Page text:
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Markus Lamprecht and Hanspeter Stamm

Under the influence of the Sport for All movement the sport system in Switzerland has changed. Sport has become a leisure-time activity for an increasing number of people and has gained new meanings and forms. Many traditional limitations to participation appear to have been removed. By focusing on gender and age, this study, based on a survey of 1,103 employees, explores the extent to which particularisms and inequalities in contemporary recreational Swiss sport still exist. Although the involvement in sport by men and women, and involvement of different age groups, are quite similar in terms of frequency, their forms and meanings remain different. Using correspondence analysis we identify different sports fields and different sporting patterns by gender and age in terms of motives, places, and activities.

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Michael P. Sam

Taskforces, commissions of inquiry, and advisory committees are significant institutional features in the development of government sport policy. This study analyzes New Zealand’s Ministerial Taskforce on Sport, Fitness, and Leisure (2001) and uses empirical data gathered from observations of consultations, interviews with committee members, and available documents. It is argued that procedural, organizational, and political considerations significantly shaped and constrained the Taskforce’s findings and recommendations. Two fundamental contradictions are discussed. The first concerns the expectations for these bodies to develop both innovative and pragmatic recommendations in light of their ad hoc nature, their broad mandates, and short time lines. The second contradiction speaks to the paradoxical nature of taskforces in developing sport policy, noting in particular their dual roles as both advocates for the sport sector and investigators responsible for addressing problems and issues.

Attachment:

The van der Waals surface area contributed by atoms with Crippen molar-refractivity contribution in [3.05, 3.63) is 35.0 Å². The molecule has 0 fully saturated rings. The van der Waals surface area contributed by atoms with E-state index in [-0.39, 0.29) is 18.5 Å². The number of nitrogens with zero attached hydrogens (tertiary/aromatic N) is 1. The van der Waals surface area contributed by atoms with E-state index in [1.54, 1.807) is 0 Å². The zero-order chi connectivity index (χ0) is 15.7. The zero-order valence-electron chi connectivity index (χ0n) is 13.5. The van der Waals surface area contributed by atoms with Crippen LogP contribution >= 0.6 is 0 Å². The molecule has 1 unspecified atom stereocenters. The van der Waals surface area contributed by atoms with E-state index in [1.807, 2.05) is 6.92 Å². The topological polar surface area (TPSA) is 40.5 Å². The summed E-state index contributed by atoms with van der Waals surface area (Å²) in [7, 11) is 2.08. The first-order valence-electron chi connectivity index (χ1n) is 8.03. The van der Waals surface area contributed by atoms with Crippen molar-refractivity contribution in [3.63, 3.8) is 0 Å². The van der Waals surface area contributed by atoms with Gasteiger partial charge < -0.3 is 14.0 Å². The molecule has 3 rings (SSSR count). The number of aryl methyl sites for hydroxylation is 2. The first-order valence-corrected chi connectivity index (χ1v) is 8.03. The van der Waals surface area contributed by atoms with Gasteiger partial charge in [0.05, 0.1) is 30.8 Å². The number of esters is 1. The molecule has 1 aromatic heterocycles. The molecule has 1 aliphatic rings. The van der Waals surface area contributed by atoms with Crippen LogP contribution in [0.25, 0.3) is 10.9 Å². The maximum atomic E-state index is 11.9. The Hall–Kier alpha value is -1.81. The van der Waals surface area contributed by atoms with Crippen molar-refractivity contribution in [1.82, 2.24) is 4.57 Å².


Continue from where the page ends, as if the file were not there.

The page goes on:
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Frédéric Loyer and Jean François Loudcher

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Kathleen Williams, Kathleen M. Haywood and Mary A. Painter

Both environmental and biological factors have been cited to explain large gender differences in throwing. Because differences are observed as early as three years, some researchers have suggested biological differences may be a primary factor (Nelson et al., 1986). To explore the contribution of these factors more carefully, three groups of children, 7-8 years, 9-10 years, and 11-12 years, were videotaped performing ten forceful overarm throws each with their dominant and nondominant hands. Resultant ball velocities were computed across all trials for each hand. Five trials for each arm, for each participant were categorized using Roberton’s (Roberton & Halverson, 1984) movement components for the overarm throw. Overall significant age differences were obtained for ball velocities for both dominant and nondominant arms, but gender differences were demonstrated only for the dominant arm. Ball velocity differences for the nondominant arm were not evident. Minimal differences in form occurred for the nondominant arm. When the nondominant arm exhibited coordination patterns and performances typical of an unpracticed performer, we suggest that nonbiological factors are important in explaining the large gender differences in throwing widely noted in the literature.

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John Valentine

In 1962, the Board of Broadcast Governors (BBG), an arm of the Canadian federal government responsible for broadcasting, made the unprecedented move to force the national public broadcaster to televise the Grey Cup, the championship game of Canadian football, ostensibly because it was in the

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Ellen O’Reilly, Sandy Romanow, Mamie Rutledge, Jamie Covey, James Mandigo and Ellen O’Reilly